Building a house now so instead of pulling money out of investments I borrowed half the money. Construction loan at 5% interest only. When house is complete they will roll it into a mortgage at 3.55 for 15 years. BB&T local bank in my area.

fichtion 11-14-2011 05:11 AM

First Niagara bought NewAlliance so I am not sure if this still applies, but NewAlliance used to have the best contruction to permanent loan program going.

There are additional processing costs for inspections along the way and then a final inspection. Not more than 1K however.

Give them a call I believe that they close in states other than CT.

keithelder 11-15-2011 06:15 AM

OP 4.75 is definitely high. I work for Quicken Loans, the nations largest online mortgage lender so that rate is definitely out of line.

We have a great referral program and you can speak to one of our President Club bankers if you like to get some advice. Just PM me your Name, Phone and the state you live in and I can put you in as a referral which gives some extra perks.

One thing we have that no one else has is called a YourGage where you define the terms of your loan. A lot of our clients are going with this option today as it gives you the flexibility you need. You can read about it and watch a video on it here:

http://www.quickenloans.com/home-loa...tgage-yourgage

-Keith

Mike Boehler 11-15-2011 04:37 PM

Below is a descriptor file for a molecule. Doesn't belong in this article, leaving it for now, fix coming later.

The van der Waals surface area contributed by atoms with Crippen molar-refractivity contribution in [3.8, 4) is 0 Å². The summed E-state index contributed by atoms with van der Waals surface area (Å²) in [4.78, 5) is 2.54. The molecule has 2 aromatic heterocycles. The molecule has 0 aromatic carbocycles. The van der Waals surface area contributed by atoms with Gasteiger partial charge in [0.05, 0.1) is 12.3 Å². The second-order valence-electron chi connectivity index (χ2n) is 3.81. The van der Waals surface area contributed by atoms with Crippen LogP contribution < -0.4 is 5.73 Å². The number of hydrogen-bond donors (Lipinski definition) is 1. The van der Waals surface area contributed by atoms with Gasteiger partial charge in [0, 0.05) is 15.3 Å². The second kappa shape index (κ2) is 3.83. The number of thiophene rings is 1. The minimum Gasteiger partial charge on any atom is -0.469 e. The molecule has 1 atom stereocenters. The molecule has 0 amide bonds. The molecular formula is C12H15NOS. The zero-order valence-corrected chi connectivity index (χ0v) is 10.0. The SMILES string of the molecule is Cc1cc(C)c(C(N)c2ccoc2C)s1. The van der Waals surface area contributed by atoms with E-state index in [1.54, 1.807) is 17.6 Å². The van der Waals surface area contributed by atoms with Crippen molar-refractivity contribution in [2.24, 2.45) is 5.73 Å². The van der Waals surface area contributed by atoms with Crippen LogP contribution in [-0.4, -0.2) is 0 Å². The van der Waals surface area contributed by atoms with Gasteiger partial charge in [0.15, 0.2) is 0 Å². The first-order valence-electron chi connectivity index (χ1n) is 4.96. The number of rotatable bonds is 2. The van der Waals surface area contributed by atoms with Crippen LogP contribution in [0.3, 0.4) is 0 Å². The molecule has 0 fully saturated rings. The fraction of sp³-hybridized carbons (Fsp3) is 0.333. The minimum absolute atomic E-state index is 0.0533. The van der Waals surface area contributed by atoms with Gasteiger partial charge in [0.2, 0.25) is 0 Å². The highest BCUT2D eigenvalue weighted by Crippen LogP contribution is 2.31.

Originally Posted by fichtion (Post 4152367)
First Niagara bought NewAlliance so I am not sure if this still applies, but NewAlliance used to have the best contruction to permanent loan program going.

There are additional processing costs for inspections along the way and then a final inspection. Not more than 1K however.

Give them a call I believe that they close in states other than CT.

Thanks:thumbsup:

First Niagara holds some equipment financing of mine. Been a good relationship.. I pay the bills and I never hear from them:rofl:

SurfFishLife 11-15-2011 06:14 PM

I've been in the mortgage business for the past 18 years. Franklinscar had very good advice. 4.75% is not bad for the construction phase. Maybe not the lowest in town, but not bad. When you get ready to convert to the permanent phase, then you should be getting "market" rates - although many lenders will make the permanent rate slightly higher than market. This is because they know that if you choose to get your permanent financing somewhere else by refinancing that you will pay more closing costs.